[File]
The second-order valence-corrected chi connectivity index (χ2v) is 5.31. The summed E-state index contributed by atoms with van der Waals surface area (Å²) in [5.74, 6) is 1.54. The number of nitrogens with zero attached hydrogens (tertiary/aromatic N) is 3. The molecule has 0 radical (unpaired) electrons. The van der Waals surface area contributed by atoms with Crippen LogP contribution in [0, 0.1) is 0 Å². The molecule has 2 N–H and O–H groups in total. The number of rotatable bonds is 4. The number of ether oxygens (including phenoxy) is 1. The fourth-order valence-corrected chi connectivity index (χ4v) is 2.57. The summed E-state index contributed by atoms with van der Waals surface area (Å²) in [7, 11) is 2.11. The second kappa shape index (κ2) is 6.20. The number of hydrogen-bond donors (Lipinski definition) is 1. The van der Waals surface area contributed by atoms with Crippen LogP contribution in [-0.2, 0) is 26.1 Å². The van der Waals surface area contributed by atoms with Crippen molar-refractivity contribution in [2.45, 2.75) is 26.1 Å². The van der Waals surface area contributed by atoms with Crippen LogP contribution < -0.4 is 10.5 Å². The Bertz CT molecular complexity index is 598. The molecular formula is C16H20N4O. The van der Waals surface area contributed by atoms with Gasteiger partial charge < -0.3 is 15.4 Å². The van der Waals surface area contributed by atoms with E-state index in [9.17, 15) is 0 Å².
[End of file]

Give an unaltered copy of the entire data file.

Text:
The second-order valence-corrected chi connectivity index (χ2v) is 5.31. The summed E-state index contributed by atoms with van der Waals surface area (Å²) in [5.74, 6) is 1.54. The number of nitrogens with zero attached hydrogens (tertiary/aromatic N) is 3. The molecule has 0 radical (unpaired) electrons. The van der Waals surface area contributed by atoms with Crippen LogP contribution in [0, 0.1) is 0 Å². The molecule has 2 N–H and O–H groups in total. The number of rotatable bonds is 4. The number of ether oxygens (including phenoxy) is 1. The fourth-order valence-corrected chi connectivity index (χ4v) is 2.57. The summed E-state index contributed by atoms with van der Waals surface area (Å²) in [7, 11) is 2.11. The second kappa shape index (κ2) is 6.20. The number of hydrogen-bond donors (Lipinski definition) is 1. The van der Waals surface area contributed by atoms with Crippen LogP contribution in [-0.2, 0) is 26.1 Å². The van der Waals surface area contributed by atoms with Crippen molar-refractivity contribution in [2.45, 2.75) is 26.1 Å². The van der Waals surface area contributed by atoms with Crippen LogP contribution < -0.4 is 10.5 Å². The Bertz CT molecular complexity index is 598. The molecular formula is C16H20N4O. The van der Waals surface area contributed by atoms with Gasteiger partial charge < -0.3 is 15.4 Å². The van der Waals surface area contributed by atoms with E-state index in [9.17, 15) is 0 Å².